Krista Watterworth, of Krista Watterworth Design Studio in Jupiter, Fla., is the star of two HGTV shows and recently teamed up with host Robert Irvine to provide design solutions on Restaurant: Impossible. rd+d asked this restaurant design pro to share a few kid-friendly ideas.
rd+d: What should operators consider when looking to design a child-friendly restaurant concept, both architecturally and from an interior design point of view?
KW: Comfort and safety are keys. Various seating options are a must, the cooler the better. Fun, brightly colored highchairs or boosters appeal to even a stubborn child. Booths, upholstered seating, and round or square tables with soft edges are real life savers. Furnishings laminated in vibrant hues will appeal to the youthful eye and create an overall happy mood. Adequate seating in reception is an absolute necessity! Parents with children waiting for tables need a place to relax, especially with infants and toddlers. Changing tables in the bathrooms and storage for strollers are also important elements when laying out the new design. Restaurant owners, designers and architects should give these features similar credence as ADA requirements if they want families as repeat customers.
Sound design is also important (and often overlooked). My kids love to be in a bustling environment but want to leave ASAP if a restaurant is too loud. A good sound designer (or a little Google research) can help determine which areas of the restaurant need sound absorption or reflection. Carpeting, cork flooring or sound-absorbing acoustical tiles are good places to start.
rd+d: What are some easy changes that operators can make to existing locations to make them more kid- and family-friendly?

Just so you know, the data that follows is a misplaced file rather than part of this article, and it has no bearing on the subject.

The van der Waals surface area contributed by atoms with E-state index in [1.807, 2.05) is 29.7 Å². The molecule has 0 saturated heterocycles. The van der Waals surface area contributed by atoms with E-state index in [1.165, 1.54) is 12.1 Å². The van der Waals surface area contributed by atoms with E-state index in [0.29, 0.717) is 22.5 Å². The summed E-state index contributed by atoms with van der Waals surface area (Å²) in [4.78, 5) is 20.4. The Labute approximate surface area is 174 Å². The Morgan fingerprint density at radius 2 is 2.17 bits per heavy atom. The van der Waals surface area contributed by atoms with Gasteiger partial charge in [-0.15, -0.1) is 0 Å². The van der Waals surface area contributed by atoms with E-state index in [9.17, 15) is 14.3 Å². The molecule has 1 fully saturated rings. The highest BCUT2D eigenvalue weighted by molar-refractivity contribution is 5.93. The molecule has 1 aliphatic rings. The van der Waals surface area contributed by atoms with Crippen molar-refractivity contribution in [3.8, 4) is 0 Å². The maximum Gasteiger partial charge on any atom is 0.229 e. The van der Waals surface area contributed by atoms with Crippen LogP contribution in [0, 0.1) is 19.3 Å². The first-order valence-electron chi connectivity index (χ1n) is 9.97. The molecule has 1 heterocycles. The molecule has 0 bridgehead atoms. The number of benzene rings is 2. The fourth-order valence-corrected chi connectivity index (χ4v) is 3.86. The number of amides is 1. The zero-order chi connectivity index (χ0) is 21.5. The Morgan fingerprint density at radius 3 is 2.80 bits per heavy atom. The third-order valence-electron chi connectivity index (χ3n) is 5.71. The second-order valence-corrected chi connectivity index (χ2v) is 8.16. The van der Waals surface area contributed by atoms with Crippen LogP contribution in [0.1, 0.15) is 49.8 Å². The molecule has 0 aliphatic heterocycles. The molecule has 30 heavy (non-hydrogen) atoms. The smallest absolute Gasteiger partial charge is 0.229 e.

KW: A new branding strategy is a great jumping off point. When I design restaurants for Restaurant: Impossible, I create a brand that incorporates a new logo in line with the new color scheme. Don’t sacrifice chic for kid-friendly! Keep the branding fresh and modern to appeal to parents too. Fun elements throughout can be easy fixes. Think organic shapes, geometric patterns and interesting textures. At a restaurant in Connecticut, I incorporated a cool wood-slatted wall with an integrated fish tank.
If you don’t have a children’s menu, create one! That’s probably the easiest change to make. Include fun options for kids with food allergies such as grilled chicken nuggets or sliders with gluten-free buns. Oh, what I would do for a restaurant that offers carrot sticks, grapes or apple slices!
Families will dine out during the week so it’s a great opportunity to take advantage of slow nights. Offer fun kid activities like balloon animals, face painting or discounts on kids’ meals. Distractions are key and can come in many forms, but coloring and activity books are amazing and relatively easy to incorporate. A restaurant I designed in Florida had a jar filled with large shells and sea stars and each kid was allowed to take one when they came through the door. I also find that restaurants with open kitchens are mesmerizing to kids. Some parents may disagree with me, but a television with Nick Jr. playing non-stop would make many parents with young children ecstatic.
rd+d: Do you recommend color changes to walls, etc., to appeal to younger diners and their parents?
KW: Definitely, but only if done tastefully and in moderation. Using color properly is not for the novice, so I recommend hiring a professional to consult on a color palette. The best color palettes for bold accents are primary colors, jewel tones (i.e., sapphire, ruby, emerald) and neon, which is certainly on trend. Doing lighter tones of these hues with a gray base would be more in tune with modern style.
rd+d: What’s on your “top five” list of priorities for kid-friendly restaurant design?
KW: My five key priorities would be:
- Comfort. You must have ample seating.
- Activities. Distracted, busy kids are happy kids.
- Entertainment. I love my children, you should, too.
- Color. No one likes boring décor, least of all kids.
- Sound design. I like when I can hear myself think.